As you can see, of the these two search terms, “blockchain” got the much bigger boost on October 25, but on October 26 (i.e. the day after the main surge in the price of Bitcoin), both “bitcoin” and “blockchain” saw similar huge Day-over-Day (DoD) increases on WeChat (244.90% and 276.52% respectively) and Baidu (316.85% and 279.38% respectively), which suggests that it is much more likely that the jump in the volume of Bitcoin searches was caused by the speech and/or the subsequent price increase of Bitcoin rather than the other way around.

The Passing of the Cryptography Law by the National People’s Congress

As reported on October 26, on that day, the Standing Committee of the 13th National’s People’s Congress voted to pass a new cryptography law, which will come into effect on 1 January 2020. Although this report suggests that this law is mainly focused on passwords, Wan, who has read a draft version of the law, says that this is the first law specifically about cryptography, and this tweet summarizes what she believes is the main takeaway:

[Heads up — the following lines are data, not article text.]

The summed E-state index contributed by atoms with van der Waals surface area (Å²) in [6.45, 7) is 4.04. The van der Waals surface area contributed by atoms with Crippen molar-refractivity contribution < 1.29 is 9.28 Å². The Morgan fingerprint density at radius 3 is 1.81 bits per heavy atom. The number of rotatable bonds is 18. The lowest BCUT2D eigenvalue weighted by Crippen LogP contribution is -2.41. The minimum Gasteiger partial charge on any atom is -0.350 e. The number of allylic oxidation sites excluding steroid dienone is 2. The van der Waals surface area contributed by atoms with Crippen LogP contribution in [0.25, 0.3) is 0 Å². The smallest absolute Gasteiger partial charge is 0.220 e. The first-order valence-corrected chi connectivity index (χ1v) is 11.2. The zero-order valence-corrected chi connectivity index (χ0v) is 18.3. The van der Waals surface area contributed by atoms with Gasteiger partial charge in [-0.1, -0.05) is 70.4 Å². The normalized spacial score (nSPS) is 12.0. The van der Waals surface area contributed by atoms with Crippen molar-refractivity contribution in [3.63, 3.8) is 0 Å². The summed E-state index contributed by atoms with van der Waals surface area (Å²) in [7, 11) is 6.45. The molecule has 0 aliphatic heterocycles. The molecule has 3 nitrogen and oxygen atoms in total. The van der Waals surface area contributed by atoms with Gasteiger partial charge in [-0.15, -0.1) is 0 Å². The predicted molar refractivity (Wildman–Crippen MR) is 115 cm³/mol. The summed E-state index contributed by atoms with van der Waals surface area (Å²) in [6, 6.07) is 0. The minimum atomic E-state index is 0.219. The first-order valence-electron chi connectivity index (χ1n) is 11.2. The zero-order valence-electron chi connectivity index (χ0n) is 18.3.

Effect on the Prices of Major Chinese Cryptoassets

Although Bitcoin’s price rise has, unsurprisngly, had a positive impact on the prices of almost all cryptoassets, some of the biggest gainers seem to be altcoins that are native to China-based blockchain networks, such as NEO, ONT, and QTUM.  

In fact, one of the biggest beneficiaries seems to be Neo, which many people refer to as Chinese’s Ethereum. NEO has seen its price go up an incredible 61% since 10:00 UTC on October 25, from $7.049 to $11.39 (at the time of writing). Over the past 24-hour period, NEO-USD is up 10.15%:

NEO-USD 24 Hour Chart - 28 Oct 2019.png

Some Potential Implications of the ‘Blockchain Speech’